January 9, 2014

Thoughts from Mark Vision

In my spirit, I keep seeing a hospital.

I see people entering the emergency room in desperate need of immediate, life-saving attention.

I see others in a second wing, where long-term care is provided to cure disease and heal injury.

Finally, I see a third wing dedicated to empowerment, introducing people to a new way of life—that, if lived, means they will never need the emergency room or long-term care again.

The hospital is the Church. The hospital is Jesus.

Jesus saves. He rescues people from sin, death and the grave.
We enter the church—Christ—broken and bleeding. In His love, He stops the bleeding, binds up our wounds and stabilizes us, most often working through His precious saints. That much is good.

Unfortunately, many simply return home after being treated and stabilized. In our broken spiritual condition, we assume that all we need to get well is the emergency room.

So without being fully cured, we go right back to the very life that caused the damage, the pain, the disease and injury. Soon, we find ourselves back in the emergency room in worse condition and doubting our redemption.

Yet if we are wise, we will recognize and embrace the need for deeper care to root out the seed of disease and brokenness in our lives. We will allow the church family, under the anointing of the Great Physician, to minister love, compassion, correction, and encouragement. It is here that we truly get well. We will further realize that our healing is fostered through our ability to love others. The best patients recognize their healing as seed for the same in others.

In my vision, the emergency room I see is full to overflowing. Hurting people are strewn across the waiting area in various stages of ailment and injury. Staff is running ragged, desperately needing more resources and relief.

Next to the emergency room, the long-term wing of the hospital is steadily busy with a healthier balance of patients, staff and resources. People are getting the deep healing they need to be well.

Yet it is the third hospital wing dedicated to empowerment that grips my attention.

This area is comprised of state-of-the-art classrooms, a practice arena, and a huge send-off area with high-tech transport vehicles standing by. Tragically, this part of the hospital is nearly empty of both staff and patients.  In my despair, I asked the Lord why this third wing is so wonderfully outfitted, yet so few
are there. His words came to me like waves….

“I am easily seen as Savior. When people are in desperate need, they turn to me. People need delivered. Once free of their immediate afflictions, however, they think that is all they need. Yet, I am more.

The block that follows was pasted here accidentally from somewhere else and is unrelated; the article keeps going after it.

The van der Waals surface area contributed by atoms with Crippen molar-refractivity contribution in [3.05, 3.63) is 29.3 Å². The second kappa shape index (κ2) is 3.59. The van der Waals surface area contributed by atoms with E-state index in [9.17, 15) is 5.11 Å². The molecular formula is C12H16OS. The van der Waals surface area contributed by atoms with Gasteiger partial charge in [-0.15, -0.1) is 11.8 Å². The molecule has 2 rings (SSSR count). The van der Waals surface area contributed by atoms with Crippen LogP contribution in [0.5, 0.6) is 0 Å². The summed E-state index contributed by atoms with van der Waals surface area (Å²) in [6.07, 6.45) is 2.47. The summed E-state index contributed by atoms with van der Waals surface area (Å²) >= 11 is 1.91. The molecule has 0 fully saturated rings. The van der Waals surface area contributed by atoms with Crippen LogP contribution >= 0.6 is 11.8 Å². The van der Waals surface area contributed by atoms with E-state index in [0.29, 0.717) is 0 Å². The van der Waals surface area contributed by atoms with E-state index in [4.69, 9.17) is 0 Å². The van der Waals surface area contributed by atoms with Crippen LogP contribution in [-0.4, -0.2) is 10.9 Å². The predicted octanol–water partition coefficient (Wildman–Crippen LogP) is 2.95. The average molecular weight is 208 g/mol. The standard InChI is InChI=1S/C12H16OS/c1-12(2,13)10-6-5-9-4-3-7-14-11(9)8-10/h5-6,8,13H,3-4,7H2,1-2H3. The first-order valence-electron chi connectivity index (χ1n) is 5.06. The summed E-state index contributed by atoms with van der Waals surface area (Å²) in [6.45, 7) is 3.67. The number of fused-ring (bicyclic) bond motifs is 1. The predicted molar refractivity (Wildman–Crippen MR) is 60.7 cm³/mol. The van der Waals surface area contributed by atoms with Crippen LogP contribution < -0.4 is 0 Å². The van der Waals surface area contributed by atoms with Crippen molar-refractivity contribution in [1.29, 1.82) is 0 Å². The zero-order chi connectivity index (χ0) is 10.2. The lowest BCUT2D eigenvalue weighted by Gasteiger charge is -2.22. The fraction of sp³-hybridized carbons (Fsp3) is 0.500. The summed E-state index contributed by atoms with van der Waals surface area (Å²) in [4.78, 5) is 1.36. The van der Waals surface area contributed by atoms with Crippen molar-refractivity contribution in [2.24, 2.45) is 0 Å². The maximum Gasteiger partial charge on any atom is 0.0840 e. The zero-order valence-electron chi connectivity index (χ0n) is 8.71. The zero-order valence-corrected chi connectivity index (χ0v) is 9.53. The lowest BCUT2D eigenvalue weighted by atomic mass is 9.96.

“There is growing awareness of Me as Healer. Once saved, people embrace my power to heal their disease, their hurts and their afflictions. Yet, I am more.

“Who I really am—Who I want to be—is Health. If people are willing, I will be Who I am in them as they are in me. I love them so much that I am willing to be a lifeboat, a way station, a respite, a retreat. But my best for them–what my Father sent Me to be–is a new Way, Truth and Life. If I can be Me in them—if they unlearn old and re-learn new—they will never need the emergency room or long-term care ever again.”

Yes, the church has done a masterful job of saving and delivering man. We are maturing in our ministry of healing and counsel to the broken and lost. And yet, fullness of life–abundant life–comes from living in Jesus.

You see, salvation, deliverance and healing alone do not change a person; they merely keep him or her alive. Just look at what the delivered Israelites did days into their freedom from Egypt. Without the transformation of the life of Jesus, the stage is set for a repeat of patterned behavior and lifestyle–a cycle that the church has accepted for too long.

There is a finished work of Jesus; most of us have yet to walk in it. It is where Jesus is life, is freedom, is love. All the things we used to seek from Him, we now have by allowing Him to become them in us.

When the third wing of the hospital becomes the most active, it will make space in the emergency room for those truly in need. Jesus in us and us in the world woos man to the restorative process. It may begin in the emergency room, but it does not end there. The culmination of the process is in the third wing with people stabilized, cured, equipped and sent.

And that, my friends, is true restoration. True revival.

This is my vision for 2014.

In love,

Mark